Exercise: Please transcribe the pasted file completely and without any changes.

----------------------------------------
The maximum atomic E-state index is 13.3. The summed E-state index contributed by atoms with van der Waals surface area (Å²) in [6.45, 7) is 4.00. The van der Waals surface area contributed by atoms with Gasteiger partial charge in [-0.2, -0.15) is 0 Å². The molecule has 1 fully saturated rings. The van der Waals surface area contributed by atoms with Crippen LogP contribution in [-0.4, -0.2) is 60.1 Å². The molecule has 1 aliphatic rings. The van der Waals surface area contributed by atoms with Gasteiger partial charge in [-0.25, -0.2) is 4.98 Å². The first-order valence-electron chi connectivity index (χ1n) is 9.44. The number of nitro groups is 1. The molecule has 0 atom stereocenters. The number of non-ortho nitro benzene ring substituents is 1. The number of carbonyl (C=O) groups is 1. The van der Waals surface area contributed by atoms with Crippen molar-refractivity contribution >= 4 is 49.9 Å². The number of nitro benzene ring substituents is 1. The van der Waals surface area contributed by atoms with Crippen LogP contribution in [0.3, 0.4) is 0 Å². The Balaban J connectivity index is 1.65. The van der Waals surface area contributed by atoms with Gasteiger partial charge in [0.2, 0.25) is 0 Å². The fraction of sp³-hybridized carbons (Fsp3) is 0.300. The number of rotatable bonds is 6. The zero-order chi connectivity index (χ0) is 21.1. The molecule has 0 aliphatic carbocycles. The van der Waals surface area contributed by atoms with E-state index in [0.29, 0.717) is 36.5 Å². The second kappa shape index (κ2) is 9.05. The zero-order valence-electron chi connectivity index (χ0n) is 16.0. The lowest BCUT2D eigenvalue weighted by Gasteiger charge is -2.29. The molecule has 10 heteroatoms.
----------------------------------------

The maximum atomic E-state index is 13.3. The summed E-state index contributed by atoms with van der Waals surface area (Å²) in [6.45, 7) is 4.00. The van der Waals surface area contributed by atoms with Gasteiger partial charge in [-0.2, -0.15) is 0 Å². The molecule has 1 fully saturated rings. The van der Waals surface area contributed by atoms with Crippen LogP contribution in [-0.4, -0.2) is 60.1 Å². The molecule has 1 aliphatic rings. The van der Waals surface area contributed by atoms with Gasteiger partial charge in [-0.25, -0.2) is 4.98 Å². The first-order valence-electron chi connectivity index (χ1n) is 9.44. The number of nitro groups is 1. The molecule has 0 atom stereocenters. The number of non-ortho nitro benzene ring substituents is 1. The number of carbonyl (C=O) groups is 1. The van der Waals surface area contributed by atoms with Crippen molar-refractivity contribution >= 4 is 49.9 Å². The number of nitro benzene ring substituents is 1. The van der Waals surface area contributed by atoms with Crippen LogP contribution in [0.3, 0.4) is 0 Å². The Balaban J connectivity index is 1.65. The van der Waals surface area contributed by atoms with Gasteiger partial charge in [0.2, 0.25) is 0 Å². The fraction of sp³-hybridized carbons (Fsp3) is 0.300. The number of rotatable bonds is 6. The zero-order chi connectivity index (χ0) is 21.1. The molecule has 0 aliphatic carbocycles. The van der Waals surface area contributed by atoms with E-state index in [0.29, 0.717) is 36.5 Å². The second kappa shape index (κ2) is 9.05. The zero-order valence-electron chi connectivity index (χ0n) is 16.0. The lowest BCUT2D eigenvalue weighted by Gasteiger charge is -2.29. The molecule has 10 heteroatoms.